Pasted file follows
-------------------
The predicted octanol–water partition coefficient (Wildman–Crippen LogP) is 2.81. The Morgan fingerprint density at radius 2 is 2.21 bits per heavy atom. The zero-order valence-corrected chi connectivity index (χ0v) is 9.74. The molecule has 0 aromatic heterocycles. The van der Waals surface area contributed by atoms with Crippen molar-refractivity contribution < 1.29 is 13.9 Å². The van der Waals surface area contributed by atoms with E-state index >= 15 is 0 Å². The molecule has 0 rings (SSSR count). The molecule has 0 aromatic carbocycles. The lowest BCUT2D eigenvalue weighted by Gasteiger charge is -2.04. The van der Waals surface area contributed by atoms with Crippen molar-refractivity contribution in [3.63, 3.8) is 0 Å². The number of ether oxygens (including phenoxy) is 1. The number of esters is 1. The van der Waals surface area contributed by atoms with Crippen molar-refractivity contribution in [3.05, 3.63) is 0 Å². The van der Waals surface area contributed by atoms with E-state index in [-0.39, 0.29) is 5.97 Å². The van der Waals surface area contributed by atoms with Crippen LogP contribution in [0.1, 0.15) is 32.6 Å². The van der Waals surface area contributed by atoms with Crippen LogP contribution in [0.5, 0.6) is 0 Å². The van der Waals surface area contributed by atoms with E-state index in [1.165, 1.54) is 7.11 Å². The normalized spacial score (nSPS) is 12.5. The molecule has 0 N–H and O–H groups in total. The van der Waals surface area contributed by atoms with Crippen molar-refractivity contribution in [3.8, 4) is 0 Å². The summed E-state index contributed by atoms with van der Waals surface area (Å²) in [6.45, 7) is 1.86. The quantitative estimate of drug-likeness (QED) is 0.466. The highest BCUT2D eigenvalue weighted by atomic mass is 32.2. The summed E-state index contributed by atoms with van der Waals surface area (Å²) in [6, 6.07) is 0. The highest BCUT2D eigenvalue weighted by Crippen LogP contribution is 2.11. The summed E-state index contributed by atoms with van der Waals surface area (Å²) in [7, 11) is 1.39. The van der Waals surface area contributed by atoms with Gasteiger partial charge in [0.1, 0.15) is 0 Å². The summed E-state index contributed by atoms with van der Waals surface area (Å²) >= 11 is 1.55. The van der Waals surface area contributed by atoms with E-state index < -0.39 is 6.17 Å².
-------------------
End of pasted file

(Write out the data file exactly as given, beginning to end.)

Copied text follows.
The predicted octanol–water partition coefficient (Wildman–Crippen LogP) is 2.81. The Morgan fingerprint density at radius 2 is 2.21 bits per heavy atom. The zero-order valence-corrected chi connectivity index (χ0v) is 9.74. The molecule has 0 aromatic heterocycles. The van der Waals surface area contributed by atoms with Crippen molar-refractivity contribution < 1.29 is 13.9 Å². The van der Waals surface area contributed by atoms with E-state index >= 15 is 0 Å². The molecule has 0 rings (SSSR count). The molecule has 0 aromatic carbocycles. The lowest BCUT2D eigenvalue weighted by Gasteiger charge is -2.04. The van der Waals surface area contributed by atoms with Crippen molar-refractivity contribution in [3.63, 3.8) is 0 Å². The number of ether oxygens (including phenoxy) is 1. The number of esters is 1. The van der Waals surface area contributed by atoms with Crippen molar-refractivity contribution in [3.05, 3.63) is 0 Å². The van der Waals surface area contributed by atoms with E-state index in [-0.39, 0.29) is 5.97 Å². The van der Waals surface area contributed by atoms with Crippen LogP contribution in [0.1, 0.15) is 32.6 Å². The van der Waals surface area contributed by atoms with Crippen LogP contribution in [0.5, 0.6) is 0 Å². The van der Waals surface area contributed by atoms with E-state index in [1.165, 1.54) is 7.11 Å². The normalized spacial score (nSPS) is 12.5. The molecule has 0 N–H and O–H groups in total. The van der Waals surface area contributed by atoms with Crippen molar-refractivity contribution in [3.8, 4) is 0 Å². The summed E-state index contributed by atoms with van der Waals surface area (Å²) in [6.45, 7) is 1.86. The quantitative estimate of drug-likeness (QED) is 0.466. The highest BCUT2D eigenvalue weighted by atomic mass is 32.2. The summed E-state index contributed by atoms with van der Waals surface area (Å²) in [6, 6.07) is 0. The highest BCUT2D eigenvalue weighted by Crippen LogP contribution is 2.11. The summed E-state index contributed by atoms with van der Waals surface area (Å²) in [7, 11) is 1.39. The van der Waals surface area contributed by atoms with Gasteiger partial charge in [0.1, 0.15) is 0 Å². The summed E-state index contributed by atoms with van der Waals surface area (Å²) >= 11 is 1.55. The van der Waals surface area contributed by atoms with E-state index < -0.39 is 6.17 Å².